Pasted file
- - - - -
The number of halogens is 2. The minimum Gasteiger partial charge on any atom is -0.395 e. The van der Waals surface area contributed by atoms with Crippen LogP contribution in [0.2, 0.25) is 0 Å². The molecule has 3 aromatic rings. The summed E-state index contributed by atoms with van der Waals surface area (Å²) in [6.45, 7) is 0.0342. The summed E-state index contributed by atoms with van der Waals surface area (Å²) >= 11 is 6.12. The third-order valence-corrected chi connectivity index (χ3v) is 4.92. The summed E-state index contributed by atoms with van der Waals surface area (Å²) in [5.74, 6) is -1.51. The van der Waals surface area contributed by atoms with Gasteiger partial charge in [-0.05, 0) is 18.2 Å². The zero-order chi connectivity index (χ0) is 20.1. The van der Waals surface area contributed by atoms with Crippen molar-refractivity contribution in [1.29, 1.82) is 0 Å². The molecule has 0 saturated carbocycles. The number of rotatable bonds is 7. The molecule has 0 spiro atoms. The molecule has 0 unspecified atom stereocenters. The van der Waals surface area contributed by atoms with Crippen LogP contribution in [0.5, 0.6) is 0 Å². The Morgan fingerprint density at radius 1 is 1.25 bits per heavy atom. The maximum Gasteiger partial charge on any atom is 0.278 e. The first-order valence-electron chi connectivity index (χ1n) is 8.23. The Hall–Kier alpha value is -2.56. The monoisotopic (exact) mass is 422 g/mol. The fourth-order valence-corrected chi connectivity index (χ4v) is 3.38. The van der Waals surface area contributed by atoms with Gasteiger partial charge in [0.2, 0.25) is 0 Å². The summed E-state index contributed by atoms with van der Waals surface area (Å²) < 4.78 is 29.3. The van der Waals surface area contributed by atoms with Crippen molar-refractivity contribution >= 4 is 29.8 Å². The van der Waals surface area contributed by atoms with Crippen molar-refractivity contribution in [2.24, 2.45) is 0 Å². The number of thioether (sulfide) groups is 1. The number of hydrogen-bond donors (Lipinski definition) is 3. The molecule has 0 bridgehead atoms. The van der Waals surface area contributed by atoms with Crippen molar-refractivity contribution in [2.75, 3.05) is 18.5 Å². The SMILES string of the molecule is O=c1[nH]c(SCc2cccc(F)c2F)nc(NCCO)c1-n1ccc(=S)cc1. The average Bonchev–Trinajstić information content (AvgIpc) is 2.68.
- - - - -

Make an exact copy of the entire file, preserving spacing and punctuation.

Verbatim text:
The number of halogens is 2. The minimum Gasteiger partial charge on any atom is -0.395 e. The van der Waals surface area contributed by atoms with Crippen LogP contribution in [0.2, 0.25) is 0 Å². The molecule has 3 aromatic rings. The summed E-state index contributed by atoms with van der Waals surface area (Å²) in [6.45, 7) is 0.0342. The summed E-state index contributed by atoms with van der Waals surface area (Å²) >= 11 is 6.12. The third-order valence-corrected chi connectivity index (χ3v) is 4.92. The summed E-state index contributed by atoms with van der Waals surface area (Å²) in [5.74, 6) is -1.51. The van der Waals surface area contributed by atoms with Gasteiger partial charge in [-0.05, 0) is 18.2 Å². The zero-order chi connectivity index (χ0) is 20.1. The van der Waals surface area contributed by atoms with Crippen molar-refractivity contribution in [1.29, 1.82) is 0 Å². The molecule has 0 saturated carbocycles. The number of rotatable bonds is 7. The molecule has 0 spiro atoms. The molecule has 0 unspecified atom stereocenters. The van der Waals surface area contributed by atoms with Crippen LogP contribution in [0.5, 0.6) is 0 Å². The Morgan fingerprint density at radius 1 is 1.25 bits per heavy atom. The maximum Gasteiger partial charge on any atom is 0.278 e. The first-order valence-electron chi connectivity index (χ1n) is 8.23. The Hall–Kier alpha value is -2.56. The monoisotopic (exact) mass is 422 g/mol. The fourth-order valence-corrected chi connectivity index (χ4v) is 3.38. The van der Waals surface area contributed by atoms with Gasteiger partial charge in [0.2, 0.25) is 0 Å². The summed E-state index contributed by atoms with van der Waals surface area (Å²) < 4.78 is 29.3. The van der Waals surface area contributed by atoms with Crippen molar-refractivity contribution >= 4 is 29.8 Å². The van der Waals surface area contributed by atoms with Crippen molar-refractivity contribution in [2.24, 2.45) is 0 Å². The number of thioether (sulfide) groups is 1. The number of hydrogen-bond donors (Lipinski definition) is 3. The molecule has 0 bridgehead atoms. The van der Waals surface area contributed by atoms with Crippen molar-refractivity contribution in [2.75, 3.05) is 18.5 Å². The SMILES string of the molecule is O=c1[nH]c(SCc2cccc(F)c2F)nc(NCCO)c1-n1ccc(=S)cc1. The average Bonchev–Trinajstić information content (AvgIpc) is 2.68.